Skyping In An Expert

Skyping in an expert is super easy and extremely captivating for student learning. This morning we were extremely lucky in Room 207 to have a real geologist skype into our classroom. Mr Dobrowski’s class joined us, as Mr Cleavinger (Madison’s Granddad) talked with us about geology and geologists because we are studying Earth Materials for Science right now.

We had a lot of questions for Mr Cleavinger and he very patiently answered all of them for us. We asked questions like:

  • Is it hard work being a geologist?
  • What tools do you use?
  • Did you write down your thoughts in a special notebook?
  • When you were a little boy did you always want to be a geologist?

Mr Cleavinger showed us some very interesting rocks and minerals.   The most interesting was the rock from the stomach of a dinosaur!  Yes, that’s right, a dinosaur!

Mr Cleavinger is from Utah. Another interesting find he shared with us was a piece of meteorite that Mr Cleavinger’s father found.  It weighs 60 pounds (about 27kg) – that’s huge!

We were able to ask him one of our “burning” science questions

Are all crystals minerals or Are all minerals crystals?

We learned that some minerals are crystals (it all comes down to where the minerals are formed we think) and all crystals are minerals.

Our videographers, Will and Ana did a great job of capturing the skype call and Piper, our class photographer, captured some fabulous images which you can see throughout this post.

If you’re interested, there’s more images in our Skype Connections set on Flickr.

Geologists in the Making!

Today, we were very lucky to have Mrs Armitage come into our class during Science to help us learn how to be Investigative Geologists.  We are learning how Geologists identify the many different minerals that can be found in rocks.

Room 207 – please show everyone who reads our class blog, what you’ve learned about Rocks in our Earth Materials Unit, so far, by leaving a comment on this post.  You can also see all of our images from this unit here.

Click here to see the FoSS website’s information about different types of rocks – it’s a pretty cool rock database!

Check out the slideshow video below – made from the great photos you all took of each other today – a fantastic documentation of your learning!

We originally made this slideshow using PhotoPeach – if your browser doesn’t support flash player then you can’t see it, so we also created a Screenflow recording of the slideshow and uploaded it to YouTube

Water Tolerance Blog Post

Room 231 students …….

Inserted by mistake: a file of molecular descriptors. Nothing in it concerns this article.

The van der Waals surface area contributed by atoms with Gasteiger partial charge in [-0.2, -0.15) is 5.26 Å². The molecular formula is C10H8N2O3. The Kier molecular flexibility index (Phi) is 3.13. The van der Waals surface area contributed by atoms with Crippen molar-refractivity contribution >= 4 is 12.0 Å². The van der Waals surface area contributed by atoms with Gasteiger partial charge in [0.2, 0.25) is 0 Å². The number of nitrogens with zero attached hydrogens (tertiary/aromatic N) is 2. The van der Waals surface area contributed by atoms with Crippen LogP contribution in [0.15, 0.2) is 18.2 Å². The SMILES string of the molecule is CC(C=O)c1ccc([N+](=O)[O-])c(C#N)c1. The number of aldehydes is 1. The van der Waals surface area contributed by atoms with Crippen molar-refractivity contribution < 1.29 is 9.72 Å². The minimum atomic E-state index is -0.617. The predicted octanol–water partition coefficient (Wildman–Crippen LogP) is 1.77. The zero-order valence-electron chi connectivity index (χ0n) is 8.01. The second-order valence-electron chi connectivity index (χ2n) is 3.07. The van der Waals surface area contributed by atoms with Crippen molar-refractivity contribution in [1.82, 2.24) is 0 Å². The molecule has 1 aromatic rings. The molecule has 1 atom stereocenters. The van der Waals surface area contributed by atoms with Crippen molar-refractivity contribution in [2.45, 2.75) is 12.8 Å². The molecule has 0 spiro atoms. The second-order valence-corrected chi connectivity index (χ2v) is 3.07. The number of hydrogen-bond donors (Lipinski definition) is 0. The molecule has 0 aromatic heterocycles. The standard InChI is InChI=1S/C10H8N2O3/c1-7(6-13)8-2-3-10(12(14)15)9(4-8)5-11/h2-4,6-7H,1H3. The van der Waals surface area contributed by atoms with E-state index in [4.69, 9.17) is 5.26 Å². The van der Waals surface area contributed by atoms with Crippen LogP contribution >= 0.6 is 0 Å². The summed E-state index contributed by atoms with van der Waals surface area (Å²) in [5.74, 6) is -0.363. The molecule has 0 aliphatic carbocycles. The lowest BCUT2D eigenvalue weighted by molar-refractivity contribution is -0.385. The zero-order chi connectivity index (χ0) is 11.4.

On YOUR blog, in a blog post ……

  • embed the image of the plant that you were the expert for (from our flickr account – remember to login so that you can grab the code) and
  • write a post detailing it’s range of tolerance and it’s optimal environment.


You many also add any extra information that you have found out about your plant such as it’s more usual environment for growing and any other interesting facts about it (such as how high it grows, what it’s grown for, etc).

See if you can hyperlink back to this post.  $10 H ….. Bucks if you can figure out how to do this successfully. (Hyperlinked means I won’t see the full web address inside your post!)

This post is due by Wednesday 2nd December.

Using VoiceThread for Science

Here Room 231!

Below is the tutorial for logging into VoiceThread and how to leave a comment (using your own identity) on your group’s page.  I’m interested to see how many of you can teach yourself what to do just by using this tutorial and of course, your own brains!

Good luck …… (and remember, you can ask me for help if you get really stuck – but think of 3 before me!)

Rm231 FoSS Scientists

Our budding young scientists in Grade 5 have been learning about Variables and how to investigate them. During the investigations they have been learning things like how to use a two-coordinate graph, how to predict, how to identify variables and control them, setting standards and recording data. | FOSS 3-6 Modules

To help them with their reflection and interpretation of data (we’ve done the what – so what?) we’d love you to click on the student blog links on the right hand side of our class blog and read our Measuring Capacity post.
Each student has posted their two-coordinate graph with a little explanation of what investigation they were doing and are asking other student scientists around the world two questions.
What do you notice? What would you suggest we do next?

Of course they’d be really excited if an experienced scientist left us a comment too!